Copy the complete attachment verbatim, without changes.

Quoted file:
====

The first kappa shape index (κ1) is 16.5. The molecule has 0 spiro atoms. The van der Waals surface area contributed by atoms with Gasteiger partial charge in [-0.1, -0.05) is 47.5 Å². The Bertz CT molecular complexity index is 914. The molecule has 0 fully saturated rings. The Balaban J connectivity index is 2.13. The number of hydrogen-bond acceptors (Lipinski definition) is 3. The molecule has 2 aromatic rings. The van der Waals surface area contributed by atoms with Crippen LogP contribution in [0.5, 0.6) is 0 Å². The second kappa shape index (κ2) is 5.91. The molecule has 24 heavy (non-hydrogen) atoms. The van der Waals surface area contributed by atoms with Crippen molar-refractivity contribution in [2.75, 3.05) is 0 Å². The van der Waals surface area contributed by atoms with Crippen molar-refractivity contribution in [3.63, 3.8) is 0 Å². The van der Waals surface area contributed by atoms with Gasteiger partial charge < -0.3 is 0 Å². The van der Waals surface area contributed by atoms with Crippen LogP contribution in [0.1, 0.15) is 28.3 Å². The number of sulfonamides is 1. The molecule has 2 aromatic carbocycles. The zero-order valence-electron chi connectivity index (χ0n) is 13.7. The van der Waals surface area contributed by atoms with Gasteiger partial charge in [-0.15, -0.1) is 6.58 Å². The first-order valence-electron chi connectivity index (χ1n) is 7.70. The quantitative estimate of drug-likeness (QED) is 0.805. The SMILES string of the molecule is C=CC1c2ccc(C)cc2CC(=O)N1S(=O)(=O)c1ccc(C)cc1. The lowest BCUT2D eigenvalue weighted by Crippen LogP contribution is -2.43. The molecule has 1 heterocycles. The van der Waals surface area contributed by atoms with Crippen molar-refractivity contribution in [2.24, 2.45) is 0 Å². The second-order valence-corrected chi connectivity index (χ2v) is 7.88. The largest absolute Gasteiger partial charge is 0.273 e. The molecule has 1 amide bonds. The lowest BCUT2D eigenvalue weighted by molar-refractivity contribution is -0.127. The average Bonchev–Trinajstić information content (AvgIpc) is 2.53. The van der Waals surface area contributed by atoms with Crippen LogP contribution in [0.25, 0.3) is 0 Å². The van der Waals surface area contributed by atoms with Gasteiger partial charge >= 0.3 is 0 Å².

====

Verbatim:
The first kappa shape index (κ1) is 16.5. The molecule has 0 spiro atoms. The van der Waals surface area contributed by atoms with Gasteiger partial charge in [-0.1, -0.05) is 47.5 Å². The Bertz CT molecular complexity index is 914. The molecule has 0 fully saturated rings. The Balaban J connectivity index is 2.13. The number of hydrogen-bond acceptors (Lipinski definition) is 3. The molecule has 2 aromatic rings. The van der Waals surface area contributed by atoms with Crippen LogP contribution in [0.5, 0.6) is 0 Å². The second kappa shape index (κ2) is 5.91. The molecule has 24 heavy (non-hydrogen) atoms. The van der Waals surface area contributed by atoms with Crippen molar-refractivity contribution in [2.75, 3.05) is 0 Å². The van der Waals surface area contributed by atoms with Crippen molar-refractivity contribution in [3.63, 3.8) is 0 Å². The van der Waals surface area contributed by atoms with Gasteiger partial charge < -0.3 is 0 Å². The van der Waals surface area contributed by atoms with Crippen LogP contribution in [0.1, 0.15) is 28.3 Å². The number of sulfonamides is 1. The molecule has 2 aromatic carbocycles. The zero-order valence-electron chi connectivity index (χ0n) is 13.7. The van der Waals surface area contributed by atoms with Gasteiger partial charge in [-0.15, -0.1) is 6.58 Å². The first-order valence-electron chi connectivity index (χ1n) is 7.70. The quantitative estimate of drug-likeness (QED) is 0.805. The SMILES string of the molecule is C=CC1c2ccc(C)cc2CC(=O)N1S(=O)(=O)c1ccc(C)cc1. The lowest BCUT2D eigenvalue weighted by Crippen LogP contribution is -2.43. The molecule has 1 heterocycles. The van der Waals surface area contributed by atoms with Crippen molar-refractivity contribution in [2.24, 2.45) is 0 Å². The second-order valence-corrected chi connectivity index (χ2v) is 7.88. The largest absolute Gasteiger partial charge is 0.273 e. The molecule has 1 amide bonds. The lowest BCUT2D eigenvalue weighted by molar-refractivity contribution is -0.127. The average Bonchev–Trinajstić information content (AvgIpc) is 2.53. The van der Waals surface area contributed by atoms with Crippen LogP contribution in [0.25, 0.3) is 0 Å². The van der Waals surface area contributed by atoms with Gasteiger partial charge >= 0.3 is 0 Å².